Diabetes Metab J > Volume 44(4); 2020 > Article
Chung, Ahn, and Moon: Response: The Risk of Diabetes on Clinical Outcomes in Patients with Coronavirus Disease 2019: A Retrospective Cohort Study (Diabetes Metab J 2020;44:405-13)
We appreciate Dr. Kim and Professor Kim for their interest and comments on our article entitled “The risk of diabetes on clinical outcomes in patients with coronavirus disease 2019: a retrospective cohort study” published in Diabetes & Metabolism Journal [1].
South Korea experienced a massive outbreak of coronavirus disease 2019 (COVID-19) in February 2020; 52% of all confirmed cases and 66% of deaths occurred in Daegu City [2]. According to the data published to date, COVID-19 fatalities were prevalent in patients with comorbid diabetes; however, whether diabetes is a risk factor for death remains unclear [3,4,5]. Diabetes was shown as an independent risk factor for severe and critical outcomes (composite outcomes of acute respiratory distress syndrome, septic shock, intensive care unit care, and 28-day mortality) in COVID-19 patients after adjusting for other risk factors.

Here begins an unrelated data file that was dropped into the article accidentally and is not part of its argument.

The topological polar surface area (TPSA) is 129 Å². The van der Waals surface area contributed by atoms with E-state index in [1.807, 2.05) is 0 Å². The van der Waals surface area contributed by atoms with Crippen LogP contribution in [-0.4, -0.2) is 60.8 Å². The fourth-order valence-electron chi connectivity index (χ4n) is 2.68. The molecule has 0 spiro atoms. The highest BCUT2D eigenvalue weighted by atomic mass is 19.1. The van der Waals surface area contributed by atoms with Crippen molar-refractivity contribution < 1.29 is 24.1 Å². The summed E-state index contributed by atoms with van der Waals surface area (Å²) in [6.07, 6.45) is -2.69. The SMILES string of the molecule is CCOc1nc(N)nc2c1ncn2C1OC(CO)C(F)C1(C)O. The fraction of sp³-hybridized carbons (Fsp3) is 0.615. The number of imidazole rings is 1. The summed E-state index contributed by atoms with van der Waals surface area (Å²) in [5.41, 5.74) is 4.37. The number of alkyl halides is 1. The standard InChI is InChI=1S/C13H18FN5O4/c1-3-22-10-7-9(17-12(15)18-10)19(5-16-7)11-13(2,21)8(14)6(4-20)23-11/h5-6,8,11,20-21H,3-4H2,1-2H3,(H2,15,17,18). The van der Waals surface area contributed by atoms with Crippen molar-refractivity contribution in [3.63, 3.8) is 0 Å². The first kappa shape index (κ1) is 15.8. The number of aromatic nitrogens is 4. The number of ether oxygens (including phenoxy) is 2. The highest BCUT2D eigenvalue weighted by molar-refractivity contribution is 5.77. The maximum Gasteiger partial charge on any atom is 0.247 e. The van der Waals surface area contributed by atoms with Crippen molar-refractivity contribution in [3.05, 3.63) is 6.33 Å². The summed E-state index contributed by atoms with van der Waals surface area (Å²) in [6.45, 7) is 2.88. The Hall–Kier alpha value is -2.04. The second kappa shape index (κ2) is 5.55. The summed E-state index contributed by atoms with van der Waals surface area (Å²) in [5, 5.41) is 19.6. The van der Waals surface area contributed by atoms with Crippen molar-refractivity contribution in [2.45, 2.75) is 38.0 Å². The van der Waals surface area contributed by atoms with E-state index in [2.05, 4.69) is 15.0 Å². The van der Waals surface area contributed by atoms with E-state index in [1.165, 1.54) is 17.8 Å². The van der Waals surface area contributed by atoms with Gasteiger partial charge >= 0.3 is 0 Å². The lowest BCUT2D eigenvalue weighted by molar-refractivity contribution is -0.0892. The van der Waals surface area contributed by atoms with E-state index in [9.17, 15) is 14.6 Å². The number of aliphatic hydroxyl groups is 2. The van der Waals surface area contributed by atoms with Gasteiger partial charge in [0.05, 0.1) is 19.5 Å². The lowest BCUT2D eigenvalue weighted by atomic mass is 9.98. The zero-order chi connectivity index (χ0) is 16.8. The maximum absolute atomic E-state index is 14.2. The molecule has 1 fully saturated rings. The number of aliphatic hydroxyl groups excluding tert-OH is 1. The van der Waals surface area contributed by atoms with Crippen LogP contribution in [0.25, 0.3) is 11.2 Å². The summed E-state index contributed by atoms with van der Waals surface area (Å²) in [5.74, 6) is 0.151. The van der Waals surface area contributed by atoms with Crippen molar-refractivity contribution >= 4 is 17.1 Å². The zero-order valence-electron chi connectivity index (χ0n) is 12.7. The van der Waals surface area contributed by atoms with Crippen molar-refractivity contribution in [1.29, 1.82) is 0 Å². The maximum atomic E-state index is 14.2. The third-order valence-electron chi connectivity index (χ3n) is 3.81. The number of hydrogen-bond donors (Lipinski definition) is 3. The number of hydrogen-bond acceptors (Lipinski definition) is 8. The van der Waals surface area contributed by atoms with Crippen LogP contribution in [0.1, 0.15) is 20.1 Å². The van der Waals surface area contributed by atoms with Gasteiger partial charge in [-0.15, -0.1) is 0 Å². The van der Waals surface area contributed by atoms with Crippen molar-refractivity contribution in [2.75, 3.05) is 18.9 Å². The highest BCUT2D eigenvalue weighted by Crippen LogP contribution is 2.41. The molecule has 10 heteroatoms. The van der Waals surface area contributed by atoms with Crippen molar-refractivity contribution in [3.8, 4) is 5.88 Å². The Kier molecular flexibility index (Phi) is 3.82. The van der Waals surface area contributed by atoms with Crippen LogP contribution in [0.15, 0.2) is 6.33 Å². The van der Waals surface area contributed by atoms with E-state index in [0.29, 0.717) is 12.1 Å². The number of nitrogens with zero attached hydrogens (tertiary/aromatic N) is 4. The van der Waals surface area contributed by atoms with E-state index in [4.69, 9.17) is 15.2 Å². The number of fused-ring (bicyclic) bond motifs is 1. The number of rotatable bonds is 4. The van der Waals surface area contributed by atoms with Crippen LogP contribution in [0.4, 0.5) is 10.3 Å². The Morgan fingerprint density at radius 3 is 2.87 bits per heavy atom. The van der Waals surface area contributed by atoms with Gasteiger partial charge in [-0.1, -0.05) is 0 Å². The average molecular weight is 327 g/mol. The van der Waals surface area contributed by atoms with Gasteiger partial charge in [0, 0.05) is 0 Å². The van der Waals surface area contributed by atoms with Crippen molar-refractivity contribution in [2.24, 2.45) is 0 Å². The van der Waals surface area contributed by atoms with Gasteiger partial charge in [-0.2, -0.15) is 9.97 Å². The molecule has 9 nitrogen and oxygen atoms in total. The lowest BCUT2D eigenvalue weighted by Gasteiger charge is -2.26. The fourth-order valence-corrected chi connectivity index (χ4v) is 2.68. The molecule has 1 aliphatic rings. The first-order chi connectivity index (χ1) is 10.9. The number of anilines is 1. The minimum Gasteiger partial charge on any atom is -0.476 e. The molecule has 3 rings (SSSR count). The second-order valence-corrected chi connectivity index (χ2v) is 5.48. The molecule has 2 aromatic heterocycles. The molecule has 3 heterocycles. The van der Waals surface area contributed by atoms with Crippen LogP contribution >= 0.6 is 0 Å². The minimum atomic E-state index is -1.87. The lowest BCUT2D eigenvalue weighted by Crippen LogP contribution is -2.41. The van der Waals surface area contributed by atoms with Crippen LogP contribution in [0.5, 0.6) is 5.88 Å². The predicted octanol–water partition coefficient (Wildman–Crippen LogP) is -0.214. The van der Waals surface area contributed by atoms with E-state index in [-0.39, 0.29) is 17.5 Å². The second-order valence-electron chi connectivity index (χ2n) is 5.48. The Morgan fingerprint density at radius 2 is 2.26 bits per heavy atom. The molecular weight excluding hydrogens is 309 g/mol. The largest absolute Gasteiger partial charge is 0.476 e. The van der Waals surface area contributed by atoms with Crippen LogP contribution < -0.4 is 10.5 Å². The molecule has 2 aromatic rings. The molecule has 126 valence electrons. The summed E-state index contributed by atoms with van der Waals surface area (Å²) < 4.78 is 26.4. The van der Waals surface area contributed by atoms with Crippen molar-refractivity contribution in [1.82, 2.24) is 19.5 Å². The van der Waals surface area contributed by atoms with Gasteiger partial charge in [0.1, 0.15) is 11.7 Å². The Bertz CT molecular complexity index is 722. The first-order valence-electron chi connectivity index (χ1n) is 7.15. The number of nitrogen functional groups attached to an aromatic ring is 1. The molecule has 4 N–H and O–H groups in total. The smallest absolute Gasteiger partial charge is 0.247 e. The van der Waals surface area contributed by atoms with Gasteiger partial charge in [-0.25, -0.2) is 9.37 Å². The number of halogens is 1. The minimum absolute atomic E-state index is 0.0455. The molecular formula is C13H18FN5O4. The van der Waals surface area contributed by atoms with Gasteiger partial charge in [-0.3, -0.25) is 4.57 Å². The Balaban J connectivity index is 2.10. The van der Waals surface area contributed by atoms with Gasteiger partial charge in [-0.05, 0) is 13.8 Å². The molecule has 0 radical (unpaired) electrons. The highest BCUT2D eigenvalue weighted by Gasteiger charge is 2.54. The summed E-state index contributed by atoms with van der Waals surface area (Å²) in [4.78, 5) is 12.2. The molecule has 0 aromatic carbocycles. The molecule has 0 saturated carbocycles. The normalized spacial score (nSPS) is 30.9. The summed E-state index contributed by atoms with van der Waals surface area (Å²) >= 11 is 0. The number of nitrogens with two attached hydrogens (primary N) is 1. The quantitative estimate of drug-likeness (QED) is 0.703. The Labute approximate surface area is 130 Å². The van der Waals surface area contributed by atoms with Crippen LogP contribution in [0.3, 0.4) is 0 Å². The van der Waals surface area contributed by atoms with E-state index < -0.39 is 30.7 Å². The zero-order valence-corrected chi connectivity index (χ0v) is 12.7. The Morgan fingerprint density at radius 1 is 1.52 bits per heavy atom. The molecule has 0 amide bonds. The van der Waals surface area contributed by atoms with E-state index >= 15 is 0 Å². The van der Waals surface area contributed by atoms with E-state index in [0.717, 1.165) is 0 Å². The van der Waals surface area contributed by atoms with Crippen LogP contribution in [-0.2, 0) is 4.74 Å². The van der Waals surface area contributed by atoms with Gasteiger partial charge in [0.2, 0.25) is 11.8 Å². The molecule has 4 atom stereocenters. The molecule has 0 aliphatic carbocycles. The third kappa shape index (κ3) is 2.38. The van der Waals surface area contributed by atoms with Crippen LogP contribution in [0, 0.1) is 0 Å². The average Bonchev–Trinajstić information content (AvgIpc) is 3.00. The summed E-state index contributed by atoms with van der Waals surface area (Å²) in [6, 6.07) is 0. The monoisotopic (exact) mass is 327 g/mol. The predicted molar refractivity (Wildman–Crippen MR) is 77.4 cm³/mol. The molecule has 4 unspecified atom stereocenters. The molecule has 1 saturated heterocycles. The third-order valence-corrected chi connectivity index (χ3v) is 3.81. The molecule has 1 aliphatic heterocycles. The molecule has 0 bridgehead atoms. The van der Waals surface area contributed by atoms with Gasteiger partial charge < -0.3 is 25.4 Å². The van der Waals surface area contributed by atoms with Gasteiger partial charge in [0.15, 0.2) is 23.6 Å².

Among patients with diabetes, old age significantly increased the risk of severe and critical outcomes; however, glycosylated hemoglobin (HbA1c) and serum glucose levels did not. Long-term glycemic control (HbA1c) has not been identified as a significant predictor of COVID-19 prognosis and death [6]; however, well-controlled blood glucose (≤180 mg/dL) during hospitalization resulted in a better outcome [7]. Regardless of HbA1c level, proper blood glucose control during hospitalization (140 to 180 mg/dL) might improve the prognosis of COVID-19 [8].
Contrary to concerns, anti-hyperglycemic agents or renin-angiotensin system (RAS) inhibitors did not significantly affect the severity of COVID-19. To date, whether RAS inhibitors affect the prognosis of COVID-19 is unclear, and dipeptidyl peptidase-4 inhibitors showed a neutral effect [6,9]. In our opinion, the existing drugs should be continued for mild to moderate COVID-19 patients, and in severe patients, insulin is most suitable for glycemic control [10].
Finally, we thank the editor-in-chief of the Diabetes & Metabolism Journal and all the readers who showed interest in our research.

NOTES

CONFLICTS OF INTEREST: No potential conflict of interest relevant to this article was reported.

REFERENCES

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10. Noh J, Chang HH, Jeong IK, Yoon KH. Coronavirus disease 2019 and diabetes: the epidemic and the Korean Diabetes Association perspective. Diabetes Metab J 2020;44:372-381.
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